It’s always great to see research into pet nutrition and this study does provide some interesting findings but after taking a good look through, it doesn't seem to be nearly as clear cut as presented.
The company really wanted the study to prove that raw foods, without any synthetic supplementation, can definitively provide everything a dog needs throughout his or her life. If they had been able to prove that, it would have been quite something and would have silenced at least some of the criticism raw feeding has been receiving from the veterinary community and some parts of the established ‘processed’ pet food industry.
Unfortunately though, the data didn’t really bear it out so the findings are full of caveats.
The major problem is that for 17 of the 38 nutrients tested for, one or more of the recipes failed to meet the FEDIAF guidelines. These are presumably the most 'complete' recipes the Honey's team could come up with but on the basis of this data, you could just as well argue that the study proves that these recipes do not meet FEDIAF’s criteria for complete foods.
Honey's defence is that the five recipes are intended to be rotated and therefore the diet as a whole meets the complete food criteria over time. A fair point but for me the main insight here is how much planning and how incredibly diverse a menu must be in order to meet FEDIAF's nutrient guidelines. Unfortunately, the headlines alone won't convey this information at all.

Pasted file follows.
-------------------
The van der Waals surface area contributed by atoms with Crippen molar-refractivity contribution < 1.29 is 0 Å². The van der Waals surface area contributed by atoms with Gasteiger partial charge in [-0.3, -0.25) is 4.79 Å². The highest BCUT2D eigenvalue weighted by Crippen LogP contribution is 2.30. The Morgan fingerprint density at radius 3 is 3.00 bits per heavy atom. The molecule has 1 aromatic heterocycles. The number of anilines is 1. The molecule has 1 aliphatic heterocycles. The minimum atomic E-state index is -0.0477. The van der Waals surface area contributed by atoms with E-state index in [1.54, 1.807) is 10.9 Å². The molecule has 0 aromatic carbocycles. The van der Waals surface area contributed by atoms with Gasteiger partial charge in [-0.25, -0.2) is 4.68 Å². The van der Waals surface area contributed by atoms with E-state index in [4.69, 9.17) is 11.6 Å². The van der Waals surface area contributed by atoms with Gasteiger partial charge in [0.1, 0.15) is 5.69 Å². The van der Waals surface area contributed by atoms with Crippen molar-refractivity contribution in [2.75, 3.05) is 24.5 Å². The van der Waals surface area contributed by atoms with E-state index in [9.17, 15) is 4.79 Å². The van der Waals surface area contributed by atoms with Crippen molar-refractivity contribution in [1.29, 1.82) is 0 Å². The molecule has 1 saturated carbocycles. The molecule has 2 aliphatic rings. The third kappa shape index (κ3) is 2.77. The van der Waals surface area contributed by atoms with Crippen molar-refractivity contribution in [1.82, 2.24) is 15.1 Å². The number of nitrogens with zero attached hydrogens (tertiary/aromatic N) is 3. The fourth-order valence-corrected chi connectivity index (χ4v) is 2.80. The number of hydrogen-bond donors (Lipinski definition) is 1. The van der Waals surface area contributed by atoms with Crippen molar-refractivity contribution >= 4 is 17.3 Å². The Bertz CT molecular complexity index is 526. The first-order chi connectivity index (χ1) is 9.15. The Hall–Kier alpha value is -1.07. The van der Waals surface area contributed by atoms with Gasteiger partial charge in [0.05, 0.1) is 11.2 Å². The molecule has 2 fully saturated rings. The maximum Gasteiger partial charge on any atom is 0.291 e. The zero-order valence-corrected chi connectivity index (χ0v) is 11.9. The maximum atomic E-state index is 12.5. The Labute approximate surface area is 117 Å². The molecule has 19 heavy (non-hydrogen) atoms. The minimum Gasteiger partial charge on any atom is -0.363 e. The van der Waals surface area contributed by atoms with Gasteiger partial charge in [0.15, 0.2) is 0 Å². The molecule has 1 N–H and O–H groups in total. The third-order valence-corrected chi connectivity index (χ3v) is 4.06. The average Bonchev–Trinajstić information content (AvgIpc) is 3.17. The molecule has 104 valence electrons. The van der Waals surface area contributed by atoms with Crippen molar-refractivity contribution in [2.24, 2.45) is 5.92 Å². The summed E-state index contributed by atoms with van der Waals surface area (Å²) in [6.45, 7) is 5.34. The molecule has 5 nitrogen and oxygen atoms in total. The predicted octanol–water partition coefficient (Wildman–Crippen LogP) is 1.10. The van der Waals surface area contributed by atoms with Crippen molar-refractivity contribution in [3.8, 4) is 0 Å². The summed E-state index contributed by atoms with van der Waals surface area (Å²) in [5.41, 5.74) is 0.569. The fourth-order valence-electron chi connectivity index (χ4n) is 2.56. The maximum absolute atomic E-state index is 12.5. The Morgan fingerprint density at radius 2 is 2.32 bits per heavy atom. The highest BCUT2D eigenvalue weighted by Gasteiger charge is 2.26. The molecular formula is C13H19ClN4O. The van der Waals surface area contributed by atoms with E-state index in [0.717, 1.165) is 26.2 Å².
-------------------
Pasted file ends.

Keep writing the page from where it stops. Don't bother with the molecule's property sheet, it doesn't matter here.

The other caveats are largely based on criticising the data that has been used to create the FEDIAF criteria in the first place. This is a worthy criticism - since there is a fundamental lack of good research on pet nutritional requirements, FEDIAF has had to piece together its guidelines from all sorts of non-ideal, often heavily flawed sources over the years. But their self imposed target was to prove that the diet met FEDIAF’s criteria so simply choosing to ignore the criteria and their own goal whenever it was convenient seems fairly counterproductive.
The second part of the study was much more positive, showing that no dogs developed any signs of nutritional deficiency when fed the 5 diets in rotation over a period of 26 weeks. A good result but, as they themselves point out, 26 weeks is really too short a period since some deficiencies can take upward of two years to manifest.
Now don’t get me wrong, I am all for raw feeding and I personally have no doubt that raw foods, when done right, can provide everything a dog needs without the need for synthetic supplements and I would love to have some concrete, scientific data to prove that this is the case, but I'm not sure that this study is it.